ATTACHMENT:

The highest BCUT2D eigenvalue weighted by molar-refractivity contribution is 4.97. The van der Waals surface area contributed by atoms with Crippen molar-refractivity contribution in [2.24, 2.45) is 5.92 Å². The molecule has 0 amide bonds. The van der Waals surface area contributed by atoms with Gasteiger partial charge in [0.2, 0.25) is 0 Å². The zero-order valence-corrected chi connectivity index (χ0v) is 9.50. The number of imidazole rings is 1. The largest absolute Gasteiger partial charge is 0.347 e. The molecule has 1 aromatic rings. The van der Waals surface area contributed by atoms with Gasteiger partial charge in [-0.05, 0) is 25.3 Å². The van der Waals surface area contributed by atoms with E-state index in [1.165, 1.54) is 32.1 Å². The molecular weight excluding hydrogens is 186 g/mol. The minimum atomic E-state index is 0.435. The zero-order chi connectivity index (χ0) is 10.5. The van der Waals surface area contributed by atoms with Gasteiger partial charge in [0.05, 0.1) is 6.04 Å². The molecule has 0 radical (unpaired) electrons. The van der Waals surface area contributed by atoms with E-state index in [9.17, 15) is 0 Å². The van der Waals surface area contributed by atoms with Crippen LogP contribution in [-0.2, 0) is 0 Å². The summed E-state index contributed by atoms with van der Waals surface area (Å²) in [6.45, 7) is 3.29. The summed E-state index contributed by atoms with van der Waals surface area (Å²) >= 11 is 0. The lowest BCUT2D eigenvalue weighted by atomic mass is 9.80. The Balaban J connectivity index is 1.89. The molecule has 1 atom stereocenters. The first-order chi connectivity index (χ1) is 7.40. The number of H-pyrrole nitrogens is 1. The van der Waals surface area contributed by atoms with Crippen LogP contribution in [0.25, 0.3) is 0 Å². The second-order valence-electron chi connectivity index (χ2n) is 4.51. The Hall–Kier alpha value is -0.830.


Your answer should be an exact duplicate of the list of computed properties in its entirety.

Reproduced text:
The highest BCUT2D eigenvalue weighted by molar-refractivity contribution is 4.97. The van der Waals surface area contributed by atoms with Crippen molar-refractivity contribution in [2.24, 2.45) is 5.92 Å². The molecule has 0 amide bonds. The van der Waals surface area contributed by atoms with Gasteiger partial charge in [0.2, 0.25) is 0 Å². The zero-order valence-corrected chi connectivity index (χ0v) is 9.50. The number of imidazole rings is 1. The largest absolute Gasteiger partial charge is 0.347 e. The molecule has 1 aromatic rings. The van der Waals surface area contributed by atoms with Gasteiger partial charge in [-0.05, 0) is 25.3 Å². The van der Waals surface area contributed by atoms with E-state index in [1.165, 1.54) is 32.1 Å². The molecular weight excluding hydrogens is 186 g/mol. The minimum atomic E-state index is 0.435. The zero-order chi connectivity index (χ0) is 10.5. The van der Waals surface area contributed by atoms with Gasteiger partial charge in [0.05, 0.1) is 6.04 Å². The molecule has 0 radical (unpaired) electrons. The van der Waals surface area contributed by atoms with E-state index in [9.17, 15) is 0 Å². The van der Waals surface area contributed by atoms with Crippen LogP contribution in [-0.2, 0) is 0 Å². The summed E-state index contributed by atoms with van der Waals surface area (Å²) in [6.45, 7) is 3.29. The summed E-state index contributed by atoms with van der Waals surface area (Å²) >= 11 is 0. The lowest BCUT2D eigenvalue weighted by atomic mass is 9.80. The Balaban J connectivity index is 1.89. The molecule has 1 atom stereocenters. The first-order chi connectivity index (χ1) is 7.40. The number of H-pyrrole nitrogens is 1. The van der Waals surface area contributed by atoms with Crippen LogP contribution in [0.25, 0.3) is 0 Å². The second-order valence-electron chi connectivity index (χ2n) is 4.51. The Hall–Kier alpha value is -0.830.